UPMC obtains federal officer removal in putative digital data privacy class action
Clients University of Pittsburgh Medical Center (UPMC)
On behalf of a University of Pittsburgh Medical Center (UPMC), Jones Day removed a digital privacy case to federal court, asserting two separate bases for federal jurisdiction. First, Jones Day cited the strong federal interest in promoting the use of electronic health records and online patient portals. This interest has led the Centers for Medicare & Medicaid Services (“CMS”) to utilize cookies and other targeted online marketing techniques to promote its own patient portal. CMS also oversees the federal government's Meaningful Use Program, which incentivizes healthcare providers to actively use and promote online patient portals and electronic records. Jones Day argued that UPMC's participation in this program assisted CMS and other federal officers achieve increased use of electronic health records, warranting removal under the federal officer statute, 28 U.S.C. § 1442(a)(1). Second, Jones Day argues that the Class Action Fairness Act (“CAFA”) also permitted removal because some members of the class were citizens of other States and the amount in dispute exceeded $5,000,000. Plaintiffs moved to remand, filed a separate motion seeking extensive discovery in support of that motion, and requested that UPMC be forced to post notice of the lawsuit on its websites as part of that discovery.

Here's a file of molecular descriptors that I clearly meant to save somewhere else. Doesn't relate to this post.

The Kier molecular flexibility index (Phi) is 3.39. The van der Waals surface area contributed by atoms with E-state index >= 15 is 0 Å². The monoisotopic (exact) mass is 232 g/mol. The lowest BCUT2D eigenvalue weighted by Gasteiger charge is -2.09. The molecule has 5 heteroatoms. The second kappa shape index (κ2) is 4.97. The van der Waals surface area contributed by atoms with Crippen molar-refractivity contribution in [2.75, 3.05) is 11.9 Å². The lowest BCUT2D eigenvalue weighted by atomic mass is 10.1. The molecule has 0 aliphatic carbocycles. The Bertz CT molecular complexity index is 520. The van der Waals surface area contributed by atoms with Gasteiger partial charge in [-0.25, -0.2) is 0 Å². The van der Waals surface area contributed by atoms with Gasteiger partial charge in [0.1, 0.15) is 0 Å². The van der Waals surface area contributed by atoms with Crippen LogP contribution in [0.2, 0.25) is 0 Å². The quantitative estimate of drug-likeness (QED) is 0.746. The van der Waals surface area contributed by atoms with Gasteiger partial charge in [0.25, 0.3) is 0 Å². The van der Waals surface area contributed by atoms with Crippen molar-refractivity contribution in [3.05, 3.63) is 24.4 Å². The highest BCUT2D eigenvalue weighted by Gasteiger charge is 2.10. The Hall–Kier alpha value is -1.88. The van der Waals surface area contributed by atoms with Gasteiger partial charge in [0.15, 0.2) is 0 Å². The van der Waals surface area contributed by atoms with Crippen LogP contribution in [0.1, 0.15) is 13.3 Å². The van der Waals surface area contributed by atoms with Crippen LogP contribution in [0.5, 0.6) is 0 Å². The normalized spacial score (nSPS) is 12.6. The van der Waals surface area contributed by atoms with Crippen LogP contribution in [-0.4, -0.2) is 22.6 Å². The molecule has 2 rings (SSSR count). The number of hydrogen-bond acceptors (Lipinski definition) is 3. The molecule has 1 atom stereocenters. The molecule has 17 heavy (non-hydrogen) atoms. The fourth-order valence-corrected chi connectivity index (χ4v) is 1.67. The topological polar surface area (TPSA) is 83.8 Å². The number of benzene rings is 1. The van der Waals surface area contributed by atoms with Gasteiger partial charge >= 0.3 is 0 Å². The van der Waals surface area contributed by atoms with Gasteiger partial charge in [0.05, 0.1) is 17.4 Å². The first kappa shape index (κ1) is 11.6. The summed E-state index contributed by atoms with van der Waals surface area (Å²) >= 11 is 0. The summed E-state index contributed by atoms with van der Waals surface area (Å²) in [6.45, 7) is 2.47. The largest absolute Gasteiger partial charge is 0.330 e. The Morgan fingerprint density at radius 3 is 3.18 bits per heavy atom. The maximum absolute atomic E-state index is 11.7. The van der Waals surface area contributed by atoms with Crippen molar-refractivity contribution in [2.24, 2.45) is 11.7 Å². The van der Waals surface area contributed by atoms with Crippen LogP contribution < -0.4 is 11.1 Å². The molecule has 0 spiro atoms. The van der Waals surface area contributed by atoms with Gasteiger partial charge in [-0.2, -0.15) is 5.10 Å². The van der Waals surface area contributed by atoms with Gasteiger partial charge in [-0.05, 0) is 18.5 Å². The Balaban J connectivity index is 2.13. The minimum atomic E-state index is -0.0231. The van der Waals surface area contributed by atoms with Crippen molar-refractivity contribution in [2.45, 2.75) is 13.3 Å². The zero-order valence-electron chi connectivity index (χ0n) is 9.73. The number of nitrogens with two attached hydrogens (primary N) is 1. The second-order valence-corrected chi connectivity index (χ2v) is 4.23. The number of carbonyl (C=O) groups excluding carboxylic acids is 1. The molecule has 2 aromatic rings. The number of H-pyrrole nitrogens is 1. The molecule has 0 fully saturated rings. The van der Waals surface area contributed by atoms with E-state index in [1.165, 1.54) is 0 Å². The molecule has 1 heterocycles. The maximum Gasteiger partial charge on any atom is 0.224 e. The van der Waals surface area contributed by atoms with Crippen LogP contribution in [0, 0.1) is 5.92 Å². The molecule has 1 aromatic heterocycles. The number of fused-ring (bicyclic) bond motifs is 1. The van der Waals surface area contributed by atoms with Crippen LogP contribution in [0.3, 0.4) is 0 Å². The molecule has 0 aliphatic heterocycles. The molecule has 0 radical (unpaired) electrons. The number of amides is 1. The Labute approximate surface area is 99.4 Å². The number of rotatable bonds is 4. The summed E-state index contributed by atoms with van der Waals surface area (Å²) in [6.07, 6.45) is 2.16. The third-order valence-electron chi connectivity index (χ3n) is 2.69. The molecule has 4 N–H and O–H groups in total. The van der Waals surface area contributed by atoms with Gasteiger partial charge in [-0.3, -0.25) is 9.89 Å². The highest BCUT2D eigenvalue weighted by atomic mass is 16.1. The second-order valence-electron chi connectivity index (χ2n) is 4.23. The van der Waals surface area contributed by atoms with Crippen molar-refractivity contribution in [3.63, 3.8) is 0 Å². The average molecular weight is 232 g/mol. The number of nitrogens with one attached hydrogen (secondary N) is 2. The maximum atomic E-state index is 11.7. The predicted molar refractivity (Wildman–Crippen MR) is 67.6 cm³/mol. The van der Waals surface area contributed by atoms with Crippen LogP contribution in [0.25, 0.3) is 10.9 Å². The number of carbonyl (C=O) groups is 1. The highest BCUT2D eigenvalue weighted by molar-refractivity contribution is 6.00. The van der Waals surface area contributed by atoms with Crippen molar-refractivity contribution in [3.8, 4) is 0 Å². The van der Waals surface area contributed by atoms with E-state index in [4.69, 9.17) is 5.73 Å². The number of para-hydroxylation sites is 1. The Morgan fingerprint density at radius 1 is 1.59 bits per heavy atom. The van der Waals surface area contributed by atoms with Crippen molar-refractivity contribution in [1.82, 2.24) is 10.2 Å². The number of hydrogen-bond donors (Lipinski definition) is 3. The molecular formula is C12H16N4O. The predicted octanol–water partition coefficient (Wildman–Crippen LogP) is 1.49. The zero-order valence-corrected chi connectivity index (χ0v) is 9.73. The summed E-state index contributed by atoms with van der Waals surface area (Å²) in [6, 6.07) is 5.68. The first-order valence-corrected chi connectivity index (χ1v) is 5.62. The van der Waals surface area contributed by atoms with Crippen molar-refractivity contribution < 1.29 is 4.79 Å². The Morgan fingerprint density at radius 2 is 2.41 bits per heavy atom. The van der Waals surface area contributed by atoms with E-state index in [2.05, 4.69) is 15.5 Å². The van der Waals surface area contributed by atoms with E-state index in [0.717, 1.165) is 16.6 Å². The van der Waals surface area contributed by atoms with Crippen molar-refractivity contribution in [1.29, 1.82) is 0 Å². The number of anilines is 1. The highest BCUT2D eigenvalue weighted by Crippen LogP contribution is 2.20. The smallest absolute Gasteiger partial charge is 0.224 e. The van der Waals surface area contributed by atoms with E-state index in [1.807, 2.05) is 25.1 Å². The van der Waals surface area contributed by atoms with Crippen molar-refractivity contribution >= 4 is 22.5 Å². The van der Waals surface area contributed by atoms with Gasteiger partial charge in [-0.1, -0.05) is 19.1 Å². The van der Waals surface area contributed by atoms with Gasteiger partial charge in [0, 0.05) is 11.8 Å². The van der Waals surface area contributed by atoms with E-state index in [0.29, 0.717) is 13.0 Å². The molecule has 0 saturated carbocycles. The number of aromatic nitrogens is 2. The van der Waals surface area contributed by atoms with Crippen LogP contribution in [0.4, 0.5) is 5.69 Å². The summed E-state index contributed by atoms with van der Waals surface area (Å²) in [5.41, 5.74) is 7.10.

Following extensive briefing and oral argument, the district court recognized that this was a case of first impression --no court had previously considered federal officer removal in the context of the Meaningful Use program. Based on the record UPMC developed in support of removal, the court held that UPMC's participation in that program and the assistance UPMC provided to federal officers charged with increasing public awareness and usage of electronic health records conferred federal jurisdiction over Plaintiffs' state-law claims. To the extent Plaintiffs alleged that UPMC's actions in promoting and operating its websites had crossed the line and become tortious under Pennsylvania law, that was a matter for a federal court to decide in light of the important federal interests in online health records. Accordingly, the court denied Plaintiffs' motion to remand the case back to the Court of Common Pleas, declined to rule on the CAFA issues, and denied Plaintiffs' discovery requests. Plaintiffs then moved to certify the ruling for interlocutory appeal, which the court denied as well. On October 5, 2020, Plaintiffs voluntarily dismissed the case.
Jane Does I & II v. UPMC, No. 2:20-cv-00359-MJH (W.D. Pa.)